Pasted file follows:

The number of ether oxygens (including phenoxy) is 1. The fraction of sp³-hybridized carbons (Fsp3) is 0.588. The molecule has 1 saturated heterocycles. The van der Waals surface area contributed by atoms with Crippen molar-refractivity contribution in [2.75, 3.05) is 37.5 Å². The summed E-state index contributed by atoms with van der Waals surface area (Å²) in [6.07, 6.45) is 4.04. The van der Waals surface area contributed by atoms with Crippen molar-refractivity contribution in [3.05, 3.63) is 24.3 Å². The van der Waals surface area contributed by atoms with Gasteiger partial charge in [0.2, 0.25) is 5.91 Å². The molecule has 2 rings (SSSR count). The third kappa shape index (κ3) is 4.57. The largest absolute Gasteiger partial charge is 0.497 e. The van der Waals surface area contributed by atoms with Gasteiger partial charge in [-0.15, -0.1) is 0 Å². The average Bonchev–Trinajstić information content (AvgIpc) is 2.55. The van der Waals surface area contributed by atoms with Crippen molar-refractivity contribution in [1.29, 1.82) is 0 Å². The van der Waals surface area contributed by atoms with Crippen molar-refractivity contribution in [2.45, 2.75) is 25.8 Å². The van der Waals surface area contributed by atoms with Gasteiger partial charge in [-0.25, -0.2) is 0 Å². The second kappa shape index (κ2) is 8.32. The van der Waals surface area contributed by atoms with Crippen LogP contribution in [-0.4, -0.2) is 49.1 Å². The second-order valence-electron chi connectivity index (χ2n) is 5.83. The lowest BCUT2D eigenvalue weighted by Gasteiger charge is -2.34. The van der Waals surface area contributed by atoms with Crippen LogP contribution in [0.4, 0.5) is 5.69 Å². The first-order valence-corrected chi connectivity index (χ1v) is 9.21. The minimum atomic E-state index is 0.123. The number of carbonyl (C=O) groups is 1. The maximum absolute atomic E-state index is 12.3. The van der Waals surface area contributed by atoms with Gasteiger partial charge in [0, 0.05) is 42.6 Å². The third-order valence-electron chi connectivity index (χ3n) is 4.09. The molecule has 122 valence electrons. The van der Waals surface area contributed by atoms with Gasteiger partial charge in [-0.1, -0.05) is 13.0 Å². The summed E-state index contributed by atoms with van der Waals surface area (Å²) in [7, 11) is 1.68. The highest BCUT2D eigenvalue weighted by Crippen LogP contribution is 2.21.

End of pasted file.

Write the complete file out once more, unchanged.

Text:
The number of ether oxygens (including phenoxy) is 1. The fraction of sp³-hybridized carbons (Fsp3) is 0.588. The molecule has 1 saturated heterocycles. The van der Waals surface area contributed by atoms with Crippen molar-refractivity contribution in [2.75, 3.05) is 37.5 Å². The summed E-state index contributed by atoms with van der Waals surface area (Å²) in [6.07, 6.45) is 4.04. The van der Waals surface area contributed by atoms with Crippen molar-refractivity contribution in [3.05, 3.63) is 24.3 Å². The van der Waals surface area contributed by atoms with Gasteiger partial charge in [0.2, 0.25) is 5.91 Å². The molecule has 2 rings (SSSR count). The third kappa shape index (κ3) is 4.57. The largest absolute Gasteiger partial charge is 0.497 e. The van der Waals surface area contributed by atoms with Gasteiger partial charge in [-0.15, -0.1) is 0 Å². The average Bonchev–Trinajstić information content (AvgIpc) is 2.55. The van der Waals surface area contributed by atoms with Crippen molar-refractivity contribution in [1.29, 1.82) is 0 Å². The van der Waals surface area contributed by atoms with Crippen molar-refractivity contribution in [2.45, 2.75) is 25.8 Å². The van der Waals surface area contributed by atoms with Gasteiger partial charge in [-0.25, -0.2) is 0 Å². The second kappa shape index (κ2) is 8.32. The van der Waals surface area contributed by atoms with Crippen LogP contribution in [-0.4, -0.2) is 49.1 Å². The second-order valence-electron chi connectivity index (χ2n) is 5.83. The lowest BCUT2D eigenvalue weighted by Gasteiger charge is -2.34. The van der Waals surface area contributed by atoms with Crippen LogP contribution in [0.4, 0.5) is 5.69 Å². The first-order valence-corrected chi connectivity index (χ1v) is 9.21. The minimum atomic E-state index is 0.123. The number of carbonyl (C=O) groups is 1. The maximum absolute atomic E-state index is 12.3. The van der Waals surface area contributed by atoms with Gasteiger partial charge in [0, 0.05) is 42.6 Å². The third-order valence-electron chi connectivity index (χ3n) is 4.09. The molecule has 122 valence electrons. The van der Waals surface area contributed by atoms with Gasteiger partial charge in [-0.1, -0.05) is 13.0 Å². The summed E-state index contributed by atoms with van der Waals surface area (Å²) in [7, 11) is 1.68. The highest BCUT2D eigenvalue weighted by Crippen LogP contribution is 2.21.